September 10, 2021
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What We Can Learn From The Wirecutter Paywall

It oftentimes feels like business models are dogma. You are either pro-subscription or pro-advertising. There is a right way and a wrong way to run a publication. I’ve had far more debates about this topic than almost anything else.

That’s why it wasn’t surprising to see the early responses to the news that The New York Times would be putting a paywall in front of Wirecutter. According to The Wall Street Journal:

Starting Wednesday, readers can purchase a stand-alone Wirecutter subscription for $5 every four weeks, or $40 annually. Those who already pay for the Times’ premium digital subscriptions or home delivery will continue to get unlimited access to Wirecutter, with no change to the subscription’s price.

Wirecutter makes all of its money from affiliate sources and it’s a pretty penny. Acquired in 2016 for $30 million, Wirecutter is reported to have earned more than $20 million in 2018. Could it be $40 million now? The Times doesn’t break Wirecutter out, so it’s hard to pinpoint exactly.

Nevertheless, it’s clearly got a strong business going. Why would it want to change that?

I’d be lying if my first thought wasn’t skeptical. And I immediately returned to some of the business model debates I’ve had. The New York Times has made it abundantly clear that it’s looking to maximize subscription revenue above all else. Of course, it was going to plaster a paywall on Wirecutter, I thought.

And yet, when digging into the details, it starts to become clear that this is a more in-depth strategy for the Times. Consider… The metered paywall for the Times-proper is, what, 2-3 pages? After the first story, readers are prompted to create a free account to get one more story. But then that’s it. You have to pay.

Yet, Wirecutter is putting a paywall in front of the 10th article that a visitor reads in a month. That’s a very high number. Back in 2019, The Shorenstein Center on Media, Politics and Public Policy at Harvard Kennedy School released a report called the Digital Pay-Meter Playbook. Shorenstein found that 57% of publishers had their meter limit at 5 or fewer stories. Only 17% went over 10.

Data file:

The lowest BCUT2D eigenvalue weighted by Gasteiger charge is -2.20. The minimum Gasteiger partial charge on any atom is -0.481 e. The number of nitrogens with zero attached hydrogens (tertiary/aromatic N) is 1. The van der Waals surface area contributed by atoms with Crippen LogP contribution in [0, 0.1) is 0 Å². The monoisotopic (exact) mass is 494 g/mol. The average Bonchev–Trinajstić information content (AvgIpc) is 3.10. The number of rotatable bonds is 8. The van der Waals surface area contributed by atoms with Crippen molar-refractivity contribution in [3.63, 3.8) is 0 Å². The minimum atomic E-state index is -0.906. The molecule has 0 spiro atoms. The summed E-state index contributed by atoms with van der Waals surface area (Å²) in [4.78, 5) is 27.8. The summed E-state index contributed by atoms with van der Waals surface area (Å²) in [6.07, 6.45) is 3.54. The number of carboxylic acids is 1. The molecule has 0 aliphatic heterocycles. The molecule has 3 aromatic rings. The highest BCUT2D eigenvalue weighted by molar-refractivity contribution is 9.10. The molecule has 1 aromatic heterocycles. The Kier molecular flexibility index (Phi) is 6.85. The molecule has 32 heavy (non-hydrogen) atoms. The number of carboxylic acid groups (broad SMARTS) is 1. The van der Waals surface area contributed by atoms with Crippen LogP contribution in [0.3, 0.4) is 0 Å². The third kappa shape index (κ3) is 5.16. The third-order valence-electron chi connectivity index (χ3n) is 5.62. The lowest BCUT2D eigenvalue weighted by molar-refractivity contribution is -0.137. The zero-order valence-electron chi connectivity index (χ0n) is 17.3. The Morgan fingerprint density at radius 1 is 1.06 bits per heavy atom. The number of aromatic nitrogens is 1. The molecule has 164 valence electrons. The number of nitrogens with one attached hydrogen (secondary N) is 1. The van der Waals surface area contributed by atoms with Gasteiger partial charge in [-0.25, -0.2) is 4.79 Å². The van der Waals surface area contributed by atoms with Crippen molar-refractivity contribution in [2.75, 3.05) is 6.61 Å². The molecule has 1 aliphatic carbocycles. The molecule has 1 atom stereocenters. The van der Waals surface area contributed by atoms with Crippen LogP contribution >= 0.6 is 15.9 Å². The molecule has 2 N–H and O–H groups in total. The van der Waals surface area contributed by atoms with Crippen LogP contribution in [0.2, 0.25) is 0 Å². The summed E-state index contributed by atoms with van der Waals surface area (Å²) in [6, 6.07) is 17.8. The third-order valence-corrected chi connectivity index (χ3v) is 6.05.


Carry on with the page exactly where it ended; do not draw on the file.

One additional point was reported by Shorenstein:

Publishers with “sustainable” digital businesses report stop rates between the 80th and 90th percentiles of all publishers studied (or at above 4.2% of all readers). The publishers that reported more than 6% of unique visitors reaching their stop threshold had “thriving” digital subscription businesses – robust teams, and well-developed audience engagement strategies.

If we put that into context, for a thriving publisher with 1,000 unique visitors, they only expect 60 to actually hit the paywall. That’s not how many people pay, but rather, how many only hit the paywall.

That means one of two things here. First, as is the case with most publishers, the vast majority of visitors to Wirecutter only visit the site a few times a month. And second, the risk here is pretty low. If 6% of people are going to hit the paywall (let’s assume the Times wants to be thriving), then that’s the risk.

The upside is that it convinces some percentage of that 6% to become a paying subscriber. The downside is that those people don’t look at any more articles until the next month when they return again.

Mat Yurow’s Twitter thread about the news further cements my thinking on this. Yurow spent a couple of years at the Times, working as head of strategy at Wirecutter. His thinking on why The Times was adding a subscription to a scale affiliate business was smart:

The logic is not found in looking at Wirecutter subscriptions in isolation – rather you need to look at it in the context of the All Access bundle. If WC is added to that bundle can it convince a few extra people that there’s value in subscribiging? Seems likely.